Interesting note by Richard Brody at his unmissable film blog at the New Yorker website:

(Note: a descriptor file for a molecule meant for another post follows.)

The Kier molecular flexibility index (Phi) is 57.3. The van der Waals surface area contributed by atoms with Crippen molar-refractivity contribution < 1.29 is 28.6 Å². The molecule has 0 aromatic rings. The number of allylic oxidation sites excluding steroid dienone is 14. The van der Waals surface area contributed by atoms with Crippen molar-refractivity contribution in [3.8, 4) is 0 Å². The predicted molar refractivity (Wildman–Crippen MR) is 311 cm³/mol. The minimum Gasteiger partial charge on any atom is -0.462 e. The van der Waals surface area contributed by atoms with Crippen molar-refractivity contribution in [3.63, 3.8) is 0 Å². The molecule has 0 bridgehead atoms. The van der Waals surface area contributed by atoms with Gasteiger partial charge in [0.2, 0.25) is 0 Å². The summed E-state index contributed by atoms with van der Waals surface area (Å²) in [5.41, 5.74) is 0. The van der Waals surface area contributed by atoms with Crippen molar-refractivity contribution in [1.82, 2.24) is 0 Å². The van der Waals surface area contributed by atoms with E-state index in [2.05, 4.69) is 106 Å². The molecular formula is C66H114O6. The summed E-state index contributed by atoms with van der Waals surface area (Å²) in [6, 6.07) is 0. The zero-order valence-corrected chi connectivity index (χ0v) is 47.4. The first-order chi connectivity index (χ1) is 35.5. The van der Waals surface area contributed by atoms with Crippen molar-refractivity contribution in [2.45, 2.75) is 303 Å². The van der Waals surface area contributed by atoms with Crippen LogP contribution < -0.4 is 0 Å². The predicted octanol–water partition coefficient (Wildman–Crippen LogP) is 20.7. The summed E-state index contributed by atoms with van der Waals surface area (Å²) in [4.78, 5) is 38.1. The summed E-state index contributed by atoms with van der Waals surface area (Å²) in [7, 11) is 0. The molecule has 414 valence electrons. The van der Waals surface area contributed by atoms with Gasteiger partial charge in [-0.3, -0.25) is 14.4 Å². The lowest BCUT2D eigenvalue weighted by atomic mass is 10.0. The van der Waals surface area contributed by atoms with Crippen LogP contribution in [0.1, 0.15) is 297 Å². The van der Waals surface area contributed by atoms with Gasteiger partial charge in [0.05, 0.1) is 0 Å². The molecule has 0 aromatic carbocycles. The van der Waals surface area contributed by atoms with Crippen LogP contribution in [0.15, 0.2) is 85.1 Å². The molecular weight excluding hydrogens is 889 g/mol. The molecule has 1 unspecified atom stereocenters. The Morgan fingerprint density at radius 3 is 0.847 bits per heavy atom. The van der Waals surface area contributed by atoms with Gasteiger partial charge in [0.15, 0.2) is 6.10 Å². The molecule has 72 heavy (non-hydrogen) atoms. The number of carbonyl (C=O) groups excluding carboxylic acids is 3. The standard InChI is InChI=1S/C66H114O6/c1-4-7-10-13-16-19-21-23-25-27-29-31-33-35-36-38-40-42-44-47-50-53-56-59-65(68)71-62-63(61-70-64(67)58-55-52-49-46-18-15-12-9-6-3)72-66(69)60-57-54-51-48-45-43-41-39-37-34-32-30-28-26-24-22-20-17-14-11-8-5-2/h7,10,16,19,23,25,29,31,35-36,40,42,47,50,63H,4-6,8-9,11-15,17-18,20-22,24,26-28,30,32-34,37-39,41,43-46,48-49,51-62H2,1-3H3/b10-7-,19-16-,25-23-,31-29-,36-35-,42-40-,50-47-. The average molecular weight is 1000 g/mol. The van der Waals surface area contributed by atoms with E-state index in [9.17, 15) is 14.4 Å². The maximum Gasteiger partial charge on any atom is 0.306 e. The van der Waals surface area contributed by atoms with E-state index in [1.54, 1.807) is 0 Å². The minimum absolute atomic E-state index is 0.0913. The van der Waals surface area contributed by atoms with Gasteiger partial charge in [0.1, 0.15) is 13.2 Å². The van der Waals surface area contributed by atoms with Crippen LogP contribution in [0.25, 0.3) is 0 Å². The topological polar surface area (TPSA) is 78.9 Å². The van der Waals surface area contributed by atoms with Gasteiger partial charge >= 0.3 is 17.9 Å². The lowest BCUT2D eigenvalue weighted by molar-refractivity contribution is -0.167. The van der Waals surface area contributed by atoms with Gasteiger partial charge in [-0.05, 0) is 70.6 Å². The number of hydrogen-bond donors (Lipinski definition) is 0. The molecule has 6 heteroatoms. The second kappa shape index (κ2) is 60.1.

.....cinephiles who are devoted to the great works of classic Hollywood, and who have an ongoing auteurist fascination with the films of today’s Hollywood, have developed a fealty to Hollywood’s styles—its gloss, precision, and dramatic concentration—that is hardly weaker than that of mass audiences. (The celebration of foreign films, even those that differ radically from American commercial productions, is a different story altogether, precisely because of their cultural otherness—and that seat-of-the-pants exoticism also explains the acclaim of many bad foreign films.) As a result, some of the most original and personal independent filmmakers find themselves pilloried by critics—even their contemporaries, who, in a kind of neo-classical rage, complain the way that some art critics used to complain about Jackson Pollock. The simplicity, vulnerability, directness, and immediacy of such films as “Cyrus”—an imperfect work, as I wrote yesterday, but one with unusual and exhilarating virtues as well—comes off to them like an absence of craft.